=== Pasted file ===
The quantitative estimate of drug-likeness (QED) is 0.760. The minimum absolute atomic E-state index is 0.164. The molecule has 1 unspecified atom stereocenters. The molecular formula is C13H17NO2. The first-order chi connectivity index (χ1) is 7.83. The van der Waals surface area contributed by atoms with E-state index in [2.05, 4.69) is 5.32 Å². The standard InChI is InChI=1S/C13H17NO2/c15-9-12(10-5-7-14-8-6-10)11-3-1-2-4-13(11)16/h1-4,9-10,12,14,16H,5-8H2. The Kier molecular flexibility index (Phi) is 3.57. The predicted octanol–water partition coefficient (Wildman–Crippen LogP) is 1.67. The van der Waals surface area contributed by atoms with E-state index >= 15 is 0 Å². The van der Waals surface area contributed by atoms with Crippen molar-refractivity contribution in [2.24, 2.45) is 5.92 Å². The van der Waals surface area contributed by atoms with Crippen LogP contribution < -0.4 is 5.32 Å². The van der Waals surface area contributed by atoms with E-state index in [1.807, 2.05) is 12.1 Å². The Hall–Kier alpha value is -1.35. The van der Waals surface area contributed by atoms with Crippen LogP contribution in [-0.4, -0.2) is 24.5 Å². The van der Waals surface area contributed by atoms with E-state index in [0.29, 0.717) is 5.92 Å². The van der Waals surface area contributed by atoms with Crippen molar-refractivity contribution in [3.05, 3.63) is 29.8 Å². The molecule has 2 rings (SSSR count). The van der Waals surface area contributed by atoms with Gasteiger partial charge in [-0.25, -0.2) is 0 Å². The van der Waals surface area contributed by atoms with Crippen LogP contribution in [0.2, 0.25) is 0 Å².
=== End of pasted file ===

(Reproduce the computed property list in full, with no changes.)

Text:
The quantitative estimate of drug-likeness (QED) is 0.760. The minimum absolute atomic E-state index is 0.164. The molecule has 1 unspecified atom stereocenters. The molecular formula is C13H17NO2. The first-order chi connectivity index (χ1) is 7.83. The van der Waals surface area contributed by atoms with E-state index in [2.05, 4.69) is 5.32 Å². The standard InChI is InChI=1S/C13H17NO2/c15-9-12(10-5-7-14-8-6-10)11-3-1-2-4-13(11)16/h1-4,9-10,12,14,16H,5-8H2. The Kier molecular flexibility index (Phi) is 3.57. The predicted octanol–water partition coefficient (Wildman–Crippen LogP) is 1.67. The van der Waals surface area contributed by atoms with E-state index >= 15 is 0 Å². The van der Waals surface area contributed by atoms with Crippen molar-refractivity contribution in [2.24, 2.45) is 5.92 Å². The van der Waals surface area contributed by atoms with Crippen LogP contribution < -0.4 is 5.32 Å². The van der Waals surface area contributed by atoms with E-state index in [1.807, 2.05) is 12.1 Å². The Hall–Kier alpha value is -1.35. The van der Waals surface area contributed by atoms with Crippen LogP contribution in [-0.4, -0.2) is 24.5 Å². The van der Waals surface area contributed by atoms with E-state index in [0.29, 0.717) is 5.92 Å². The van der Waals surface area contributed by atoms with Crippen molar-refractivity contribution in [3.05, 3.63) is 29.8 Å². The molecule has 2 rings (SSSR count). The van der Waals surface area contributed by atoms with Gasteiger partial charge in [-0.25, -0.2) is 0 Å². The van der Waals surface area contributed by atoms with Crippen LogP contribution in [0.2, 0.25) is 0 Å².